Corning Incorporated says its technology played a vital role in capturing the first images released by NASA’s James Webb Space Telescope earlier this week.
The telescope caught the faintest objects ever observed in the infrared, explained NASA in a July 13 release.
The above image shows one of the thousands of galaxies captured in Webb’s First Deep Field.
The $10 billion telescope- which has already made history by capturing the deepest views of the far universe to date- is equipped with mirrors made by Corning Inc., announced the company on Wednesday, July 13.
President Joe Biden said the new image shows America “can go places no one has ever gone before” during a live unveiling of the image at the White House on Monday, July 11.
Mirrors on James Webb Space Telescope made by Corning Incorporated
The JWST is made up of three telescopes, each featuring mirrors made by Corning Inc., explained the company in a statement on July 13.
“Corning’s Keene, New Hampshire facility engineered and manufactured key optical instruments for the JWST,” said Corning Inc. spokesperson Gabrielle Bailey. “These vital components help point and stabilize the entire telescope platform for data collection that enables astronomers to determine the age and chemical mixture of distant objects.”
Bailey said the JWST will not orbit the Earth like its predecessor the Hubble. Instead, the new telescope will orbit the sun, 1 million miles away.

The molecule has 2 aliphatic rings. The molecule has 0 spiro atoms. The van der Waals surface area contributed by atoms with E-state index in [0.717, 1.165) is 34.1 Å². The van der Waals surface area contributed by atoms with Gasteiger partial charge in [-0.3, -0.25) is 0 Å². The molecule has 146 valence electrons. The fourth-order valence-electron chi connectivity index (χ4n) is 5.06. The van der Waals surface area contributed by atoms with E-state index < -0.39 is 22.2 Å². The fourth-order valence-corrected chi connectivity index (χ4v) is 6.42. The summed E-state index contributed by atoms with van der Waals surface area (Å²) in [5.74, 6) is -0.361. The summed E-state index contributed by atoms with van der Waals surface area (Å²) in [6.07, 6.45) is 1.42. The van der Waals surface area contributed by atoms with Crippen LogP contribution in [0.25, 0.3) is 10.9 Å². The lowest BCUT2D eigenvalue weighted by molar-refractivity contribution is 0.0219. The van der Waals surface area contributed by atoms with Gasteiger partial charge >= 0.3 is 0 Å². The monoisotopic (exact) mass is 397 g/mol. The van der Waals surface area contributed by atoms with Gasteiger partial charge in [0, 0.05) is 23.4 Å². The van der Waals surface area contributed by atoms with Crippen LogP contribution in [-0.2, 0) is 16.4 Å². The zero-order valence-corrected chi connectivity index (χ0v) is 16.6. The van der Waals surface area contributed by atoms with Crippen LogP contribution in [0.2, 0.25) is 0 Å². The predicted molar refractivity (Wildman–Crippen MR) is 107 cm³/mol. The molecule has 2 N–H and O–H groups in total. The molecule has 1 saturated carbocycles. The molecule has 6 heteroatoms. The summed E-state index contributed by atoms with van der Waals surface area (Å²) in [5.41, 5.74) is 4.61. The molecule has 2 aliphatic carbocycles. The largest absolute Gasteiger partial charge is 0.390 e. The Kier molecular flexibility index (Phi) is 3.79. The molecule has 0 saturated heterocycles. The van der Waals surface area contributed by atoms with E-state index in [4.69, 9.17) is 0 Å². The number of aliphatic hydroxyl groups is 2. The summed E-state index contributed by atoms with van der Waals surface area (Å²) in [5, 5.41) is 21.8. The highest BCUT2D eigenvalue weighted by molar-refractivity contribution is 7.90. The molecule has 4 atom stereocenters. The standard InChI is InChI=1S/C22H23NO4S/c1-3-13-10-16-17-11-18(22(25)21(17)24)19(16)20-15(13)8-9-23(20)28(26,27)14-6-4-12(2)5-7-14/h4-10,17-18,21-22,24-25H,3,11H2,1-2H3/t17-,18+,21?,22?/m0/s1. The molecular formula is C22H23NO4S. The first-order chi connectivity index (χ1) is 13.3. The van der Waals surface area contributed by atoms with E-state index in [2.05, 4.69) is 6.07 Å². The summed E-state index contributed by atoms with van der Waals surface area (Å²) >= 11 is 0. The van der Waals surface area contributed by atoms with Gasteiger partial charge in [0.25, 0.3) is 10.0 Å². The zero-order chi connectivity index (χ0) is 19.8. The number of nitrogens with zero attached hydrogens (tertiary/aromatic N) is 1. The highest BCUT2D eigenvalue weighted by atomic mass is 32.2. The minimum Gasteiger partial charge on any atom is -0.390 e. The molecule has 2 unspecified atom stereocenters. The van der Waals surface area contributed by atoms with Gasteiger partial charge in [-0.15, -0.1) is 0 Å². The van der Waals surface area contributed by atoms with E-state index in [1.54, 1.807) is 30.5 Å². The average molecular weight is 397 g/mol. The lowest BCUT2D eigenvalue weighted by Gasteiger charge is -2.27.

NY company making optics tech for outer space since 1935
Notably, Corning Inc.’s optics technologies have aided space research since before NASA was founded.
“We’ve supported the aerospace industry since its earliest days by creating custom optical components, and today, our technologies are critical to the data and image capture by the most impressive space telescope in the world. We’re honored to celebrate this milestone alongside NASA,” said David Meis, the business director for Corning Advanced Optics.
The optics technology company created the 200-inch mirror for the Hale Telescope in 1935, Bailey noted.
For more information on Corning Inc.’s history, click here.
To learn more about the James Webb Space Telescope, visit this NASA webpage.
Visit this webpage to view additional images captured by the JWST.